Start your day with The Independent, sign up for daily news emails
There will be a chance to bid for a rare example of the SAS Diary, collated by a former member of the regiment in the aftermath of World War II but only published – in a limited run of just 5,000 – in 2011
charity appealTime is running out to secure your favourite lot as our auction closes at 2pm today
File: James Woods attends the 52nd New York Film Festival at Walter Reade Theater on September 27, 2014
peopleActor was tweeting in wake of NYPD police shooting
Martin Skrtel heads in the dramatic equaliser
SPORTLiverpool vs Arsenal match report: Bandaged Martin Skrtel heads home in the 97th-minute
Billie Whitelaw was best known for her close collaboration with playwright Samuel Beckett, here performing in a Beckett Trilogy at The Riverside Studios, Hammersmith
people'Omen' star was best known for stage work with Samuel Beckett
ebooksA year of political gossip, levity and intrigue from the sharpest pen in Westminster
Latest stories from i100
Have you tried new the Independent Digital Edition apps?
Independent Dating

By clicking 'Search' you
are agreeing to our
Terms of Use.

iJobs Job Widget
iJobs Money & Business

Carlton Senior Appointments: Private Banking Manager - Intl Bank - Los Angeles

$200 - $350 per annum: Carlton Senior Appointments: Managing Producer – Office...

Carlton Senior Appointments: San Fran - Investment Advisor – Ind Advisory Firm

$125 - $225 per annum: Carlton Senior Appointments: San Fran - Investment Advi...

Sheridan Maine: Commercial Finance Manager

Up to £70,000 per annum + benefits: Sheridan Maine: Are you a qualified accoun...

Sheridan Maine: Regulatory Reporting Accountant

Up to £65,000 per annum + benefits: Sheridan Maine: Are you a qualified accoun...

Day In a Page

Surrounded by high-rise flats is a little house filled with Lebanon’s history - clocks, rifles, frogmen’s uniforms and colonial helmets

Clocks, rifles, swords, frogmen’s uniforms

Surrounded by high-rise flats is a little house filled with Lebanon’s history
Return to Gaza: Four months on, the wounds left by Israel's bombardment have not yet healed

Four months after the bombardment, Gaza’s wounds are yet to heal

Kim Sengupta is reunited with a man whose plight mirrors the suffering of the Palestinian people
Gastric surgery: Is it really the answer to the UK's obesity epidemic?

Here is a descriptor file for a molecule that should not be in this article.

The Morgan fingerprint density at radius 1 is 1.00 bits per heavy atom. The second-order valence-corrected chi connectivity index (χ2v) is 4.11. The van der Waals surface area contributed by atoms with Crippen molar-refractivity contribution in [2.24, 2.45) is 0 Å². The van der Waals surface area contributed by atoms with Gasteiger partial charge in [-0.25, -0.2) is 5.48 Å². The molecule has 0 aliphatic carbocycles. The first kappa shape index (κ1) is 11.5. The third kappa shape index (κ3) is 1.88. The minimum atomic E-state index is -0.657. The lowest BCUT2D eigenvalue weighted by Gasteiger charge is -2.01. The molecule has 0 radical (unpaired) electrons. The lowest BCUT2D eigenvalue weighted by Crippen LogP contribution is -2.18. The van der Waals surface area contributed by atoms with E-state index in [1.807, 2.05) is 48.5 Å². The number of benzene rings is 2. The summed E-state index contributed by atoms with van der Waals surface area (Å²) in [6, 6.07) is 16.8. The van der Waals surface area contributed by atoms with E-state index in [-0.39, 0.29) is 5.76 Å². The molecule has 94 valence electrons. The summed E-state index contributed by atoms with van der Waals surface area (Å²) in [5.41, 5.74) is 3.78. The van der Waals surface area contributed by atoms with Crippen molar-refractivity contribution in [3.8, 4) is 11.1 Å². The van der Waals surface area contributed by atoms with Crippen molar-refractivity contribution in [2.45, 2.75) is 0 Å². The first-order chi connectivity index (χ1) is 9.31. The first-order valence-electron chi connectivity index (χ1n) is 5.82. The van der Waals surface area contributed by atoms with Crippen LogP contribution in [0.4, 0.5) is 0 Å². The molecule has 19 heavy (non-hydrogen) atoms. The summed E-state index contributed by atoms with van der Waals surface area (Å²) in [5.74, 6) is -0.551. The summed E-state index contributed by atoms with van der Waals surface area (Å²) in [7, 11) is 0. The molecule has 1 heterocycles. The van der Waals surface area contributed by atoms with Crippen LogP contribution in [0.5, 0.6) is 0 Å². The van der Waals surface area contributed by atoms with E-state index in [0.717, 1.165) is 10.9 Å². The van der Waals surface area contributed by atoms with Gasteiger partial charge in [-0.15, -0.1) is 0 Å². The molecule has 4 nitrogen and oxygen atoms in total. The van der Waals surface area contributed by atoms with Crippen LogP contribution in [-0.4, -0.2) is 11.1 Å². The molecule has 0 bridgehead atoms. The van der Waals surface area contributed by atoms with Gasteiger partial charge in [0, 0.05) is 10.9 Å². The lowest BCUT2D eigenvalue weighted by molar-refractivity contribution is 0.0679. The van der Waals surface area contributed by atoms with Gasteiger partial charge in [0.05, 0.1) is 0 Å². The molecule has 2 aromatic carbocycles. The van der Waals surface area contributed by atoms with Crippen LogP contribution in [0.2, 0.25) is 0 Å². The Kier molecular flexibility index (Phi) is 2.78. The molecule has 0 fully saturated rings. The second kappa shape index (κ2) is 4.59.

Is gastric surgery really the answer to the UK's obesity epidemic?

Critics argue that it’s crazy to operate on healthy people just to stop them eating
Homeless Veterans appeal: Christmas charity auction Part 2 - now LIVE

Homeless Veterans appeal: Christmas charity auction

Bid on original art, or trips of a lifetime to Africa or the 'Corrie' set, and help Homeless Veterans
Pantomime rings the changes to welcome autistic theatre-goers

Autism-friendly theatre

Pantomime leads the pack in quest to welcome all
The week Hollywood got scared and had to grow up a bit

The week Hollywood got scared and had to grow up a bit

Sony suffered a chorus of disapproval after it withdrew 'The Interview', but it's not too late for it to take a stand, says Joan Smith
From Widow Twankey to Mother Goose, how do the men who play panto dames get themselves ready for the performance of a lifetime?

Panto dames: before and after

From Widow Twankey to Mother Goose, how do the men who play panto dames get themselves ready for the performance of a lifetime?
Thirties murder mystery novel is surprise runaway Christmas hit

Thirties murder mystery novel is surprise runaway Christmas hit

Booksellers say readers are turning away from dark modern thrillers and back to the golden age of crime writing
Anne-Marie Huby: 'Charities deserve the best,' says founder of JustGiving

Anne-Marie Huby: 'Charities deserve the best'

Ten million of us have used the JustGiving website to donate to good causes. Its co-founder says that being dynamic is as important as being kind
The botanist who hunts for giant trees at Kew Gardens

The man who hunts giants

A Kew Gardens botanist has found 25 new large tree species - and he's sure there are more out there
The 12 ways of Christmas: Spare a thought for those who will be working to keep others safe during the festive season

The 12 ways of Christmas

We speak to a dozen people who will be working to keep others safe, happy and healthy over the holidays
Birdwatching men have a lot in common with their feathered friends, new study shows

The male exhibits strange behaviour

A new study shows that birdwatching men have a lot in common with their feathered friends...
Diaries of Evelyn Waugh, Virginia Woolf and Noël Coward reveal how they coped with the December blues

Famous diaries: Christmas week in history

Noël Coward parties into the night, Alan Clark bemoans the cost of servants, Evelyn Waugh ponders his drinking…
From noble to narky, the fall of the open letter

From noble to narky, the fall of the open letter

The great tradition of St Paul and Zola reached its nadir with a hungry worker's rant to Russell Brand, says DJ Taylor
A Christmas ghost story by Alison Moore: A prodigal daughter has a breakthrough

A Christmas ghost story by Alison Moore

The story was published earlier this month in 'Poor Souls' Light: Seven Curious Tales'